You Bury Me, Lyceum Theatre, Edinburgh ****
The Worm Who Turned, Oran Mor, Glasgow ****
On the day in 2011 when Egypt’s Tahrir Square revolution reached its height, I was in the Solidarity Museum in Gdansk, Poland, surrounded by banners and posters and fierce pieces of art produced during that brief 1980s moment when the Solidarity movement broke out from the shadows of Soviet repression. And given the news from Egypt, I couldn’t help reflecting on these moments of youthful revolutionary ecstasy that seem to recur again and again in human history, and are so often followed by disillusion, disappointment and repression.
Of all those cycles, though, none in modern times has been more dramatic than the one endured by the Tahrir generation, who – over a period of two or three years – had to watch the ecstatic high hopes of February 2011 collapse into a military regime far more repressive than anything they had known before; and the British-based writer Ahlam’s new play You Bury Me – now brought to the Lyceum by brilliant new play company Paines Plough – is an intense and moving 100-minute ensemble show about a group of young people once caught up in that moment, and now living with its bitter aftermath.
Directed with exquisite fast-moving fluidity by Paines Plough’s Katie Posner, the show therefore introduces us to Osman, a young writer who can’t let go of the revolutionary hopes of Tahrir, and his gay friend Rafik, who faces huge dangers under the military regime. We meet Osman’s rebellious younger sister Maya, and her friend Lina, who gradually become lovers; and we meet Tamir and Alia, a young couple in love but divided by religion, who in the end resort to a desperate flight from Egypt, in the hope of being together.
The bantering, youthful dialogue of these characters, full of western cultural references, sometimes sounds a shade over-anxious to make itself “relatable”, for a contemporary British audience. Yet as a strategy, this slight cultural assimilation finally works brilliantly, bringing the audience so close to the terrifying dilemmas faced by the characters that we can almost feel the panic in their bodies, along with their grief and incredulity at what they now face. And given a flawlessly generous and forceful ensemble performance by Posner’s young company, You Bury Me emerges as a vital piece of 21st century theatre, exploring one of the great political tragedies of our time through the experience of a generation whose lives – if they still have them – have now been marked, reshaped and saddened by it, for good.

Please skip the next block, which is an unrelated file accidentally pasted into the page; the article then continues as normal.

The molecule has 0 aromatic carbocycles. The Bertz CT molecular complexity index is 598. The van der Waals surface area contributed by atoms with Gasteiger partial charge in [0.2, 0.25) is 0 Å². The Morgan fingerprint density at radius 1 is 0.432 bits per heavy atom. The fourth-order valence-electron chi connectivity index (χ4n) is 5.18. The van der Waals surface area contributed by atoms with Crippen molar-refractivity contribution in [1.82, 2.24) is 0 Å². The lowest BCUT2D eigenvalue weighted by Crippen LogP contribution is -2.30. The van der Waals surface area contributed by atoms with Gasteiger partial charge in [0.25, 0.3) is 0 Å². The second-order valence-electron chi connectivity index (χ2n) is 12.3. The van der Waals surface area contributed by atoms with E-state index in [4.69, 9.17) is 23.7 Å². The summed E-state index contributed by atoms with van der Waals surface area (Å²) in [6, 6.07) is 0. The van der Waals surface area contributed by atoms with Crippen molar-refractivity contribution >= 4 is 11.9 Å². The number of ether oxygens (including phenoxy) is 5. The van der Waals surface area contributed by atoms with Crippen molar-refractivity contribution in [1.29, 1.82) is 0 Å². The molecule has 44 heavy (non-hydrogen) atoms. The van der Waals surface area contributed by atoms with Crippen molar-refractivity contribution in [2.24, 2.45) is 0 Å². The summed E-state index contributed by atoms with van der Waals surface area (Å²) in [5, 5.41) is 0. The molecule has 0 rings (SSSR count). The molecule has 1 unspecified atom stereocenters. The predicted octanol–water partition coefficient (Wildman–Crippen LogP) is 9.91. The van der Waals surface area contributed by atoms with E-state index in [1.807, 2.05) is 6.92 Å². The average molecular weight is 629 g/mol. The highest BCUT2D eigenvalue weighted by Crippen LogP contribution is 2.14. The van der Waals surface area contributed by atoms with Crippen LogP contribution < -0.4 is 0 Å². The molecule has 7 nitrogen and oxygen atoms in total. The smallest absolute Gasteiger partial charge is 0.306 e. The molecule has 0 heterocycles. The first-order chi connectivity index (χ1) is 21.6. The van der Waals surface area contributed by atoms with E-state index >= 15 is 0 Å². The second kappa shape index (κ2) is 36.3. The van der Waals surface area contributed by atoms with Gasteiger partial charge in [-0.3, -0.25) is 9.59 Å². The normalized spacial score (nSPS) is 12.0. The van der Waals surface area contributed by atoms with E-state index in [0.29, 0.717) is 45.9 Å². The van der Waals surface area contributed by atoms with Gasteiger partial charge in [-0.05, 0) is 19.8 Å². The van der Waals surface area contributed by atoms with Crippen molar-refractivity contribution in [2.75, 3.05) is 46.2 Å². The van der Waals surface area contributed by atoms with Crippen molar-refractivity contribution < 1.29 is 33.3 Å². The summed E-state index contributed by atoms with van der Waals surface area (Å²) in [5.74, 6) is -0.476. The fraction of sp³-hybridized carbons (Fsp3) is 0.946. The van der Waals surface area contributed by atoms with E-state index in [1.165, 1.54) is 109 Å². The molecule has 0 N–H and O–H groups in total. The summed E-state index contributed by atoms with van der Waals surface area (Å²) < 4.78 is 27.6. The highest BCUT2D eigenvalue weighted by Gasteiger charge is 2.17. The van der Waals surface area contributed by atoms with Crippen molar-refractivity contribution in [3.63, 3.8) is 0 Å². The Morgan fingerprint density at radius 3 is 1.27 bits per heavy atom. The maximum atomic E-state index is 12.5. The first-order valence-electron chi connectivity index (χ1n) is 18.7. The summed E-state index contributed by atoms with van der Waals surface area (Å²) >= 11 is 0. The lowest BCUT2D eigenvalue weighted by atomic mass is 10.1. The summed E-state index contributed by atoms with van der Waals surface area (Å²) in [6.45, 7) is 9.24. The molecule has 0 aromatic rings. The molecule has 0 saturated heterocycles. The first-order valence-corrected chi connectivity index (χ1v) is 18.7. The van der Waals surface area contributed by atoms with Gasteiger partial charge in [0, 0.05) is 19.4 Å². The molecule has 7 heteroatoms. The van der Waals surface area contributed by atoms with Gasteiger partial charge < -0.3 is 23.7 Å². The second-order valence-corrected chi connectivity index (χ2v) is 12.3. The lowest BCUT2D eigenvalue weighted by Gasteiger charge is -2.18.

There’s also a small personal revolution in the latest Play, Pie and Pint mini-musical The Worm Who Turned, written by Kim Millar, with powerful original songs by the remarkable Andy McGregor. The scene is an upmarket Glasgow allotment, where neglected wife Margie seeks consolation from her loveless marriage, but which is also the scene of garden-shed assignations between her husband Forbes and the glamorous allotments secretary Jane, who are plotting (sorry) to flog the allotments off to a property developer, and flee to the Cote d’Azur.
The show – brilliantly delivered by Helen Logan, Clare Waugh, and an irresistibly smug George Drennan – is probably at its strongest in the early scenes, where the situation has a hard edge of contemporary reality about it. It’s still pretty enjoyable, though, even after it jumps the shark into pastiche theatre of cruelty, a vividly-coloured tale of “marrows, murder and mayhem” that has the audience cheering Maggie on to her revenge; and offers a joyous explosion of fun, satire and creativity, on a cold March lunchtime.
You Bury Me at is the Lyceum Theatre, Edinburgh, until 18 March. The Worm Who Turned is at Oran Mor, Glasgow until 11 March; the Lemon Tree, Aberdeen, 14-18 March; and Ayr Gaiety Theatre, 23-25 March.